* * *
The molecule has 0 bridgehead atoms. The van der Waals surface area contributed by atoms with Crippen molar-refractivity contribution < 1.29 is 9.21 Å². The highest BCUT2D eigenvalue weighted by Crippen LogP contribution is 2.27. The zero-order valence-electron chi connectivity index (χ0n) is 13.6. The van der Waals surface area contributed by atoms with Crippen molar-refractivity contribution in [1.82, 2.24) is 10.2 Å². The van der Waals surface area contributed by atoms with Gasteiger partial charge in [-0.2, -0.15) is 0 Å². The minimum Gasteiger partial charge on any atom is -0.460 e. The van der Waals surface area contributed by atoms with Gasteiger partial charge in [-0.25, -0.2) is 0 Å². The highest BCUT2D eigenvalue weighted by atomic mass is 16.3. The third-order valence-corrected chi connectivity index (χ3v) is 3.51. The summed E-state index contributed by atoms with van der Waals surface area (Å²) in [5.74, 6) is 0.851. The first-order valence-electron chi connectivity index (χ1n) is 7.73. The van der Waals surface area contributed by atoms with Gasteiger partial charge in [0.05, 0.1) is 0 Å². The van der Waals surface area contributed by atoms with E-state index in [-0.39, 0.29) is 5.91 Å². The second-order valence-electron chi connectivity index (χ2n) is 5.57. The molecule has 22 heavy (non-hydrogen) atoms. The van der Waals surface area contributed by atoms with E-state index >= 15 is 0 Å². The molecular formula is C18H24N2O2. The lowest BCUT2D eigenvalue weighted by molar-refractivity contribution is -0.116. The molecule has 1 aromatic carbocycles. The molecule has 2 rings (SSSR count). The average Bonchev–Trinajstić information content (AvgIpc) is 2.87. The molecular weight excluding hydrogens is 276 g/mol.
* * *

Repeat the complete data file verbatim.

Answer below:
The molecule has 0 bridgehead atoms. The van der Waals surface area contributed by atoms with Crippen molar-refractivity contribution < 1.29 is 9.21 Å². The highest BCUT2D eigenvalue weighted by Crippen LogP contribution is 2.27. The zero-order valence-electron chi connectivity index (χ0n) is 13.6. The van der Waals surface area contributed by atoms with Crippen molar-refractivity contribution in [1.82, 2.24) is 10.2 Å². The van der Waals surface area contributed by atoms with Gasteiger partial charge in [-0.2, -0.15) is 0 Å². The minimum Gasteiger partial charge on any atom is -0.460 e. The van der Waals surface area contributed by atoms with Gasteiger partial charge in [-0.25, -0.2) is 0 Å². The highest BCUT2D eigenvalue weighted by atomic mass is 16.3. The third-order valence-corrected chi connectivity index (χ3v) is 3.51. The summed E-state index contributed by atoms with van der Waals surface area (Å²) in [5.74, 6) is 0.851. The first-order valence-electron chi connectivity index (χ1n) is 7.73. The van der Waals surface area contributed by atoms with Gasteiger partial charge in [0.05, 0.1) is 0 Å². The van der Waals surface area contributed by atoms with E-state index in [-0.39, 0.29) is 5.91 Å². The second-order valence-electron chi connectivity index (χ2n) is 5.57. The molecule has 22 heavy (non-hydrogen) atoms. The van der Waals surface area contributed by atoms with E-state index >= 15 is 0 Å². The molecular formula is C18H24N2O2. The lowest BCUT2D eigenvalue weighted by molar-refractivity contribution is -0.116. The molecule has 1 aromatic carbocycles. The molecule has 2 rings (SSSR count). The average Bonchev–Trinajstić information content (AvgIpc) is 2.87. The molecular weight excluding hydrogens is 276 g/mol.